Feb
24
2012

# GRE Probability Practice

When you’re flipping a coin to determine who takes the trash out, you usually aren’t thinking about probability. But, when you up the ante and decide to go for the best 2 out of 3, you really should be. Probability is an important consideration every time a coin is tossed or a die is rolled.

Let’s start out by looking at GRE coin problem:

A fair coin is to be tossed 5 times.

What is the probability that exactly 3 of the 5 tosses result in heads?

Remember the probability formula?

In order to apply the formula to this problem, the first thing we are going to do is determine the probability of any series of 5 tosses, which will also give the number of possible outcomes.

Here, there are 5 tosses, each with a probability of ½. Therefore, any one outcome of a series of 5 tosses will have the probability:

That number also tells us that a there are 32 possible outcomes for a series of 5 tosses.

In order to calculate the number of ways we can have exactly 3 heads in 5 tosses, we should use the combination formula, plugging 5 in for n and 3 in for k:

So, there are 10 ways we could get 3 exactly 3 heads in a series of 5 tosses and there are 32 possible outcomes in a series of 5 tosses. Putting those numbers together, we get:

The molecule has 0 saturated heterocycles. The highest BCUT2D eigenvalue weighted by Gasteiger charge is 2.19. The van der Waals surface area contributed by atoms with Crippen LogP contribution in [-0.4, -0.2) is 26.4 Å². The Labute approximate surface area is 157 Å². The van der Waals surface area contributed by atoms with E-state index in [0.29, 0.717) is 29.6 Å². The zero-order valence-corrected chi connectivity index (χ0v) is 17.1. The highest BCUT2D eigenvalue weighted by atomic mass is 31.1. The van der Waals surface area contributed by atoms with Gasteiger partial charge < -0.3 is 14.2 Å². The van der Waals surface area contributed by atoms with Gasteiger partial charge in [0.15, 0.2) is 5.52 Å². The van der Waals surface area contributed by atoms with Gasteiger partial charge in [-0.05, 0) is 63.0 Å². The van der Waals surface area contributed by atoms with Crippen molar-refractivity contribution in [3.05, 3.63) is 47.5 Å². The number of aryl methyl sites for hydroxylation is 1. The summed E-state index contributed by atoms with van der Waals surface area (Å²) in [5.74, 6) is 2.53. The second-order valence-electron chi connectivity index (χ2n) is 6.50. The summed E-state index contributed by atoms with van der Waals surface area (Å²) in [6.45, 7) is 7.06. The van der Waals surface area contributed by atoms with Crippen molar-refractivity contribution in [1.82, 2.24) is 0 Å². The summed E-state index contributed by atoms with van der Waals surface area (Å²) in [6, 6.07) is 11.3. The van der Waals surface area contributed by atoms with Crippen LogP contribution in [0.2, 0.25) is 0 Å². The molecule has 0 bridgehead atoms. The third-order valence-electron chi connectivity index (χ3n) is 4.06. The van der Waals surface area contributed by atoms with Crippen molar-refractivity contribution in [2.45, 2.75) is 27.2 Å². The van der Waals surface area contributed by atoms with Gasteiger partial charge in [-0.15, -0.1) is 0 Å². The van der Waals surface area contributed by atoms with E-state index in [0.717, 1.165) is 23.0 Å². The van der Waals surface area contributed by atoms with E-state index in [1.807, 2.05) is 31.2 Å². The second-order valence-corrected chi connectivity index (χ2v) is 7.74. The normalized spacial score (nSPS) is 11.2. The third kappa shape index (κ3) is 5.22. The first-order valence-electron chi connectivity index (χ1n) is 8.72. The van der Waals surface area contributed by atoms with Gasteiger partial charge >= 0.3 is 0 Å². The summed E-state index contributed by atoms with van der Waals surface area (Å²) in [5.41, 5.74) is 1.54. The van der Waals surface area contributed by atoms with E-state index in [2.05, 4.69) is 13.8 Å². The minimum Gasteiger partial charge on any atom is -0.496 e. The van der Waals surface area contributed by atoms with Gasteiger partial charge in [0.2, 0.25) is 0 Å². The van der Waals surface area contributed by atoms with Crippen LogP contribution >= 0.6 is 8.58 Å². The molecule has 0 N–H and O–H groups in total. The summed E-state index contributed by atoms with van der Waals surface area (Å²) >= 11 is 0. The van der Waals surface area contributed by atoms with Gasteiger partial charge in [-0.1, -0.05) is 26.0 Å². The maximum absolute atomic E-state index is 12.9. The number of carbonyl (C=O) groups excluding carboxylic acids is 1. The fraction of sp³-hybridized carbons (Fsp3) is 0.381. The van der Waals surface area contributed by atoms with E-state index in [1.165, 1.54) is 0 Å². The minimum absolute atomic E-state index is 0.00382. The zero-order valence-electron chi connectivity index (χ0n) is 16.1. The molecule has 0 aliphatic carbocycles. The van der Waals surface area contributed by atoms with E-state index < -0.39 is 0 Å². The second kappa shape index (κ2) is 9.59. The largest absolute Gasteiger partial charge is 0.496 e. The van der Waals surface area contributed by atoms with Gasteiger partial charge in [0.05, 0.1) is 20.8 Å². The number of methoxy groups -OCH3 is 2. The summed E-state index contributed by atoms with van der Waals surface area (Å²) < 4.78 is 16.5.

Keep an eye out for one more blog entry in my probability series. In the meantime, let us know – have you seen probability questions on your GRE?

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#### About the Author: Paula Martin

Paula has taught for Kaplan since 2008. Her areas of expertise include GRE, GMAT and PCAT. She enjoys both the camaraderie of the classroom and the deeper relationship that is developed through tutoring. Paula loves to encourage and motivate her students. In 2001, Paula graduated from Emory University with a BS in Biology. Since then, she has lived in Honduras (where she taught English), worked as a researcher, served as a training and compliance coordinator, taught herself graphic design and explored the artistic outlets of painting and pottery. Paula plans to pursue a Certification in Biblical Storytelling in 2012 and to become a Master Biblical Storyteller by December 2013.

• Ari

Am I the only one that this doesn’t make sense to?? I don’t understand where you got 5*4*3*2*1/ (3*2*1*)(2*1). Can you explain the end in a little more detail? Thanks!!

Ari,

When you have a factorial (!), it tells you to multiply the number times every number below it, all the way to 1.

For example, 7 factorial (7!) is 7x6x5x4x3x2x1, whereas 5! is 5x4x3x2x1.

You may want to check out my post on combinations and permutations–it will explain that last formula more thoroughly: http://blog.kaplangradprep.com/2012/02/15/gre-combinations-and-permutations-basics/

Let me know if you have any additional questions!
Paula

• ShauntriceArt

gr8 post…math scares me. lol

• Paula Martin

Thank you, ShauntriceArt!

Don’t be scared! Practice, practice, practice…you’ll see that the same types of problems show up again and again on the GRE.

Best,
Paula

• Renita Vanderpuije

do u always have to use combination in find the numerator for such problems.

• Paula Martin

Renita,

If you’re looking for how many ways you can get heads or tails _ out of _ times, then combination is the best way to find the numerator.

As you practice, if you’ll pay attention to the explations for the problems you do, you’ll see that there are alternative versions of this problem that will not require combination.

All the best!
Paula